• easy to harvest

Growing potatoes in containers is a lazy gardener’s dream. Plant. Water. Fertilize. Add more mulch. Harvest.

Okay, maybe it’s not quite as uncomplicated as that, but it’s not so difficult either.

Planting Potatoes in Sacks

If you have a small plot for growing food, container gardening is a practical choice.

With the right container, such as a bucket or barrel, you can even grow potatoes on a deck or balcony. For our purposes of growing potatoes, we choose to use jute sacks. Do not make that same choice that we did.

Eight sacks planted with potatoes.
Yay or nay? Using jute sacks in the garden.

Our thinking was that it was natural and should hold up in the garden.

Our potatoes were planted late in May and harvested in late September. By the end of July, it was obvious that the sacks were deteriorating rapidly. At harvest time, all we had to do was lift it off the garden floor and examine the contents, the bottom was completely gone.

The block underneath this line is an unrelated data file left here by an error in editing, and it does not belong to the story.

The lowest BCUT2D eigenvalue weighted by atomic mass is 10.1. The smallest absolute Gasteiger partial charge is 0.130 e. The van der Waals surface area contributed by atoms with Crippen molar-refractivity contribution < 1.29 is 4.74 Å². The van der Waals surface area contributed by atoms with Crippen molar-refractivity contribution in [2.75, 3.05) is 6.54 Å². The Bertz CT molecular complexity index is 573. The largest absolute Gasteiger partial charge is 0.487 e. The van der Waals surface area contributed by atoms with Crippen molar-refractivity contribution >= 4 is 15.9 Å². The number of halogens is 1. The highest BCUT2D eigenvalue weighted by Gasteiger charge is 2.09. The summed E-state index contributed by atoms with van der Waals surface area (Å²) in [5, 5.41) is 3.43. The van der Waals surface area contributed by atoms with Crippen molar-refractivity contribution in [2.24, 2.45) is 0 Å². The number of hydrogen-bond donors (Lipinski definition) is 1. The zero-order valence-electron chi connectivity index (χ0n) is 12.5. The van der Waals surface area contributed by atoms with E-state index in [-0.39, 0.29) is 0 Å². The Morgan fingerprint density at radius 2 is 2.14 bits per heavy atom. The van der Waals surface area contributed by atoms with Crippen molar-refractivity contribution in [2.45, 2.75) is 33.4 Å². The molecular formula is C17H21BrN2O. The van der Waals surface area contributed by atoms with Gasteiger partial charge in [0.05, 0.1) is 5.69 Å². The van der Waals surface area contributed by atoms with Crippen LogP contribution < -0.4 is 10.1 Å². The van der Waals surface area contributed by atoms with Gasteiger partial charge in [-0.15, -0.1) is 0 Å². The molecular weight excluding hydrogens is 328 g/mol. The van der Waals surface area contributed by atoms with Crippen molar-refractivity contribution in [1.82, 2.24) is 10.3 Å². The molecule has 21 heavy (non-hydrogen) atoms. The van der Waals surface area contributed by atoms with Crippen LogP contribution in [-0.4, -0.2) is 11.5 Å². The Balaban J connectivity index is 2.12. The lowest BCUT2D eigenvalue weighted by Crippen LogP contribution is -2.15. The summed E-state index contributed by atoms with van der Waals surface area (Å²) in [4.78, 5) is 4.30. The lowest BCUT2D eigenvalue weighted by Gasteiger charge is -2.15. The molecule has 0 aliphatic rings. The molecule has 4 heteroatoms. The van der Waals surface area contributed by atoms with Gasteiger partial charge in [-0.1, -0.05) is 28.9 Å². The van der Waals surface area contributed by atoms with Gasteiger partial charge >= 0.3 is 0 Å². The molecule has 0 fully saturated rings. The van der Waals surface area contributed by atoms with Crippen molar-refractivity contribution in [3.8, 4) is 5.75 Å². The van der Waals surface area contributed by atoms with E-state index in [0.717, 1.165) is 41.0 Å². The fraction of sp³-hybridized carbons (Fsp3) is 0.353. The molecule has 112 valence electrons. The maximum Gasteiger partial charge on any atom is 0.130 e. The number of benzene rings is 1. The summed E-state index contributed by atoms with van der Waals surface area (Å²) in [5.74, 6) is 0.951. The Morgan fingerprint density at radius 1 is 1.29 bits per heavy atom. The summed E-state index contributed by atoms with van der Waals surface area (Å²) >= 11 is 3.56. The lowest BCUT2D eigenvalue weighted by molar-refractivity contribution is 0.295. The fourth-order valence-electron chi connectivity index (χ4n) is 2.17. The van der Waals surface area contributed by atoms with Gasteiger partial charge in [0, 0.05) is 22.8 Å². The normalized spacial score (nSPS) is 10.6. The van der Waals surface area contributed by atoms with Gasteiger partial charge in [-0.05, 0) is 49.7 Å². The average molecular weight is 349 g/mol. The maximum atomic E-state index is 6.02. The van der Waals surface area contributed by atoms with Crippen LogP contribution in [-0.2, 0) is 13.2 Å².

This means that the potatoes, on the plus side, benefited greatly from the rain which came after the drought simply by sitting on top of the soil. One could say it was a happy accident.

Choosing sacks (or other containers) to plant in.

New potato seedlings growing in jute sacks.

Would we choose jute sacks to plant in again? Absolutely not.

But that doesn’t make the concept of planting in sacks or containers useless. For gardeners without a lot of horizontal room to grow, or if you have no access to the ground at all, growing potatoes in containers makes good sense.

Why not try the following containers instead:

All you have to do is make sure they have plenty of drainage holes so the compost does not become waterlogged.

Another benefit of the containers on the list above is that won’t rot in one season.